Since Scar looks good, we opted to try a new method of small hive beetle trap. Scar has always struggled with hive beetles, though generally, has proved strong enough that the beetles are more of a nuisance, than a real threat.  We’ve purchased special hive trays that are placed in between frames (or in Scar’s case, top bars).  There are slats at the top in which we poured a commercial oil, made for bee hives, into the slats.

The bees are too large to get into the holes, but the beetles are just the right size and oil is attractive to them.

Drown, beetles, drown!

I’ve spoken with several bee keepers who swear by this method of integrated pest management for their hives, so we think this method is worth a shot.  We’ll see if it works to lower the beetle count in Scar.  So far, neither Buzz or Woody have had more than a few beetles, but hive beetles are common in most Texas honeybee hives.

Our honeybees.  It’s been a busy season so far and they never fail to keep things wild and keep us on our toes.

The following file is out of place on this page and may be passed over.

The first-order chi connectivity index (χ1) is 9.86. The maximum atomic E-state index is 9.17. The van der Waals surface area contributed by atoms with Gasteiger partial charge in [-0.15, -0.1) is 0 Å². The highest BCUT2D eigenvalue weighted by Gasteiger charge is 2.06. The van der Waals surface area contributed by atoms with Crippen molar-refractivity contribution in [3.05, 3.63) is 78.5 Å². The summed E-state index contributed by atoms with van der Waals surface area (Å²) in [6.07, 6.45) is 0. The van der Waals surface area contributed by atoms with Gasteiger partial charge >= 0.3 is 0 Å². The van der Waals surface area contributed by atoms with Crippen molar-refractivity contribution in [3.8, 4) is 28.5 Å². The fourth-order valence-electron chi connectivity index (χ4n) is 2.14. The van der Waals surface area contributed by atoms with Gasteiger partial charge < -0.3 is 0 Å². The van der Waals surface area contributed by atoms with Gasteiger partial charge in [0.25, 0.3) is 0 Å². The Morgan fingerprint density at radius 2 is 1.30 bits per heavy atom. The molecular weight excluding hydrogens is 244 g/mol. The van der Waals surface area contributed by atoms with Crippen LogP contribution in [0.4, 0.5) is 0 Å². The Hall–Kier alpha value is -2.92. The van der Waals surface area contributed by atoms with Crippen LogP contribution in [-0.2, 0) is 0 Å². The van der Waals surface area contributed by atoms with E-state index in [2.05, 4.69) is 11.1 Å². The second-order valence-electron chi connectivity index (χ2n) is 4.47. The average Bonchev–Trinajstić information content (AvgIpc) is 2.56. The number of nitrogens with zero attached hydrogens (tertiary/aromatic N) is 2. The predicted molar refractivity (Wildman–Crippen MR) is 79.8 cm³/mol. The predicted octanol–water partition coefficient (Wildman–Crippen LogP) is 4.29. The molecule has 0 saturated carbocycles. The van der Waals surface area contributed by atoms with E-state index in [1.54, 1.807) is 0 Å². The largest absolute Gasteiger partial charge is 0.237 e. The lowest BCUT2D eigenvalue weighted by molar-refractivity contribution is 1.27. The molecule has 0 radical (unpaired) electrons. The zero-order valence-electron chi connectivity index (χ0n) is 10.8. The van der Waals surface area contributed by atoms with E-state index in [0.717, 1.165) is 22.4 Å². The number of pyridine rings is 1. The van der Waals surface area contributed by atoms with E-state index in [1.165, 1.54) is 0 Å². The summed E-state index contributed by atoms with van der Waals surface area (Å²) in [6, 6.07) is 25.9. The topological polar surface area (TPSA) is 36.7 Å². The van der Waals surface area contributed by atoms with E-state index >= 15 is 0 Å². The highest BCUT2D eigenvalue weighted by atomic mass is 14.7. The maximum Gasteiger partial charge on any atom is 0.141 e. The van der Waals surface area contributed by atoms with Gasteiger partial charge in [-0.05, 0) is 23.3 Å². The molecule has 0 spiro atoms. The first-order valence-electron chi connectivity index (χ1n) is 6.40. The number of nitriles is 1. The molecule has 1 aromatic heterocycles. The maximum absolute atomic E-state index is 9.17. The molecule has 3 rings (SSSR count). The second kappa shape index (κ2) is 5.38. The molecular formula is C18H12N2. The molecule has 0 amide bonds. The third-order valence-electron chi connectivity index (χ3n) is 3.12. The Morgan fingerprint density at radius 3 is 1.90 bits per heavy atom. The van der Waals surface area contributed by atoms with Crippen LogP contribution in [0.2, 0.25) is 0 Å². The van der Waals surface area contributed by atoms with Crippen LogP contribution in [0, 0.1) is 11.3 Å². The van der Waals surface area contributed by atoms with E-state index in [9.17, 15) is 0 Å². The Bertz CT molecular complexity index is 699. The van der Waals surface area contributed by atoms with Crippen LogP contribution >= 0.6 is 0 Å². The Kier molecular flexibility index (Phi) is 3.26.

The drama continues…

 

Tight Quarters

Several weeks ago and for the second time this season, Bee Daddy and I checked our honeybee hives, Buzz and Woody.  We knew that we needed to peek in on the girls, but weather and schedule conflicts conspired to repeatedly delay the inspection.  Toward the end of a weekend where rain was forecast, but had yet to materialize, I impulsively opened the lid to Buzz and was astonished to find busy bees jam-packed up against the lid–comb built horizontally, rather than vertically–and nurse bees tending plenty of larvae.  In other words, the bees were so packed in and crowded, that there was no more room along the frames for the queen to lay eggs.

Overcrowding in a honeybee hive is what will cause the bees to procreate or reproduce   another hive. SWARM!!

Oops!  We realized we’d better hop to it and to check things out before Buzz and/or Woody initiated a swarm.  A honeybee hive is a superorganism consisting of many individuals, but who function as a whole organism.  Individual honeybees don’t mate and reproduce, they have a queen who mates and lays eggs and that’s her only function. The workers are all of the other honeybees who keep the organism, the “hive,” clean, fed, and productive.   If a hive becomes crowded to the point where the queen has difficulty finding places to lay eggs, the bees will produce another queen. The original queen will leave the hive to form a new one, taking roughly half of the workers with her. Two queens, two hives–that’s honeybee reproduction.